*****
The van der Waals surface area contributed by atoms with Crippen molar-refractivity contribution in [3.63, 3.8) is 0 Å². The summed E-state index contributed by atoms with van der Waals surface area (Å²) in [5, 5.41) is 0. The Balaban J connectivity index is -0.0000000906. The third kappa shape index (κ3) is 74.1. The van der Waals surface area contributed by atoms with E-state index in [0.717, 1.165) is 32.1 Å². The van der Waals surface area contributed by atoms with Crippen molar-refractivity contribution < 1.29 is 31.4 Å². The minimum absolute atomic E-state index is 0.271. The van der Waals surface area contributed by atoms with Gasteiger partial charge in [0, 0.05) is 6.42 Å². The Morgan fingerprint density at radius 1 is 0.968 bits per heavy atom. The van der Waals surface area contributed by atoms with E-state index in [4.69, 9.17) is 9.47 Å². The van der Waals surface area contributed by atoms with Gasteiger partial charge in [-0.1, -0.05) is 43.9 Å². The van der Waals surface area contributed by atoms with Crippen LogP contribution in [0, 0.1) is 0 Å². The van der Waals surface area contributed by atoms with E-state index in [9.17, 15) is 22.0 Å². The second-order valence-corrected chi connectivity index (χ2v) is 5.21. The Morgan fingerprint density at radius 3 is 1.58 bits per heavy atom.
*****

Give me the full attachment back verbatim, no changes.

The van der Waals surface area contributed by atoms with Crippen molar-refractivity contribution in [3.63, 3.8) is 0 Å². The summed E-state index contributed by atoms with van der Waals surface area (Å²) in [5, 5.41) is 0. The Balaban J connectivity index is -0.0000000906. The third kappa shape index (κ3) is 74.1. The van der Waals surface area contributed by atoms with E-state index in [0.717, 1.165) is 32.1 Å². The van der Waals surface area contributed by atoms with Crippen molar-refractivity contribution < 1.29 is 31.4 Å². The minimum absolute atomic E-state index is 0.271. The van der Waals surface area contributed by atoms with Gasteiger partial charge in [0, 0.05) is 6.42 Å². The Morgan fingerprint density at radius 1 is 0.968 bits per heavy atom. The van der Waals surface area contributed by atoms with E-state index in [4.69, 9.17) is 9.47 Å². The van der Waals surface area contributed by atoms with Gasteiger partial charge in [-0.1, -0.05) is 43.9 Å². The van der Waals surface area contributed by atoms with Crippen LogP contribution in [0, 0.1) is 0 Å². The van der Waals surface area contributed by atoms with E-state index in [9.17, 15) is 22.0 Å². The second-order valence-corrected chi connectivity index (χ2v) is 5.21. The Morgan fingerprint density at radius 3 is 1.58 bits per heavy atom.